It’s less than a month now, 4 weeks left, until I depart for Maryland and the workload is seemingly endless. But progress is being made and it won’t be long before the whole project really starts to take shape.
I last left you with the mock up of my torso armor made on a duct tape cast of my body. Well needless to say it’s doesn’t look much like a body anymore. The cast has been cut apart into key areas of the armor:
- The upper chest
- The bust
- The left and right ribs
- And the back
By splitting these area up, we can keep our focus directed and avoid some confusion when re-assembling all the components to adhere to my base suit, which I’ll touch on later.
So what exactly is the armor being made of?
If you happened to catch my article breaking down some of the techniques Jessica Nigri used to make her Deathwing cosplay, you may have seen me use a technique I called a “Worbla Sandwich”. Well that’s very similar to how the armor for this costume is being made as I require all of the pieces to be thin, somewhat flexible, durable, and form fitting. However instead of fully encasing the craft foam in Worbla, we’re going with more of an open-faced sandwich, covering only one side fully and wrapping the edges to hold the foam in place. The reasoning behind this is to get good adhesion between the armor and the base suit since both materials are porous, unlike the Worbla. So far, all of the base pieces of the back and the upper chest have been completed and will wait for some shaping adjustments and detailing.
You might notice I’m not using the standard, tortilla chip styled Worbla. I’m using a different kind of Worbla called BlackArts. After seeing the differences between the standard Worbla and the BlackArts, I felt the BlackArts was a much better option, especially considering there was no difference in price or quantity from the source I purchased from. The biggest differences between the two types are:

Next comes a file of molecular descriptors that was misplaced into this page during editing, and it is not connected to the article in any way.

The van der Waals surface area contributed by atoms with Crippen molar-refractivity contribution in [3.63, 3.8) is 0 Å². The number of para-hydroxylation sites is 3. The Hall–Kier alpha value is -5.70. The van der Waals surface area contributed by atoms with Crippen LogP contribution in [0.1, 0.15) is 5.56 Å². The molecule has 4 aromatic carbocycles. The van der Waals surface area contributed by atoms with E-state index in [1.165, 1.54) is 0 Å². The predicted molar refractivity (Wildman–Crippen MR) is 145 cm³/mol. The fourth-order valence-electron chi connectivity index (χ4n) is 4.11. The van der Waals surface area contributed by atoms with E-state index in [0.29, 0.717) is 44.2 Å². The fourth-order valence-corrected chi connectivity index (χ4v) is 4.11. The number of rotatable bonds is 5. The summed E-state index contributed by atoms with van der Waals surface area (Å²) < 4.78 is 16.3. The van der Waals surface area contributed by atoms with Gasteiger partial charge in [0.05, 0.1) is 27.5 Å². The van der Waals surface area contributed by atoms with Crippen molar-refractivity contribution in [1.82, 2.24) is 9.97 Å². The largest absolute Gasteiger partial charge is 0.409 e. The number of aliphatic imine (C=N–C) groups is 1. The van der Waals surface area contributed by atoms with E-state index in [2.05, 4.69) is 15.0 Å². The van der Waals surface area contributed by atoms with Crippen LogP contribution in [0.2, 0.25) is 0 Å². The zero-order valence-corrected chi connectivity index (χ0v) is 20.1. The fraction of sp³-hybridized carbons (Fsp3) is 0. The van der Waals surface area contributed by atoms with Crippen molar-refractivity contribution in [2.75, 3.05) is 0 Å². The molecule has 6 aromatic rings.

Texture – The standard Worbla does indeed look like a tortilla chip, both in colour and in it’s rough, bumpy texture. The BlackArts is even in colour, but has a much smoother surface. This makes it easier for finishing and painting, as there’s little to no filling or sanding required.
Durability – While both materials are certainly not tear resistant and can be torn with a mild amount of hand strength, the BlackArts requires a bit more force to tear. And while the standard Worbla, if stretched too thin, can begin to separate entirely, the BlackArts seems to stretch quite a bit farther without separating.
Shaping – The BlackArts has made major improvements in this areas, which is probably the most important as it’s probably the main reason you bought a Worbla product in the first place. Since the texture is a lot finer and smoother, you can mold and shape the product into much more precise and intricate details than what you can achieve with standard Worbla. The BlackArts is also a lot more forgiving for creating smooth rounded edges in places where the standard may tend to ripple.
For my base suit, I happened to have an unused black zentai suit kick around and decided it would be a great base to alter to an unrecognizable design and use to attach my armor to since I need it to be so form fitting. I’ve gone ahead and removed the arms and legs since I won’t be needing either of them, but there’s still more alterations to come for the final design. I’ve also destroyed a bra as a base for my breastplate.
There’s still plenty more work to be done and I also still have a few things in the mail that, thankfully, don’t need to be altered significantly and will be pretty much used as is. Look forward to my continued progress update over the next few weeks as I continue more work on this beast for MAGFest.
J. Tanooki is a Contributor for AllYourBaseOnline.com. She has been a lover of cosplay for over 10 years and regularly works on new and exciting cosplay projects. She actively posts about her cosplay plans, progress, and random shenanigans on her Facebook page, Twitter, and Instagram. Her opinion is her own.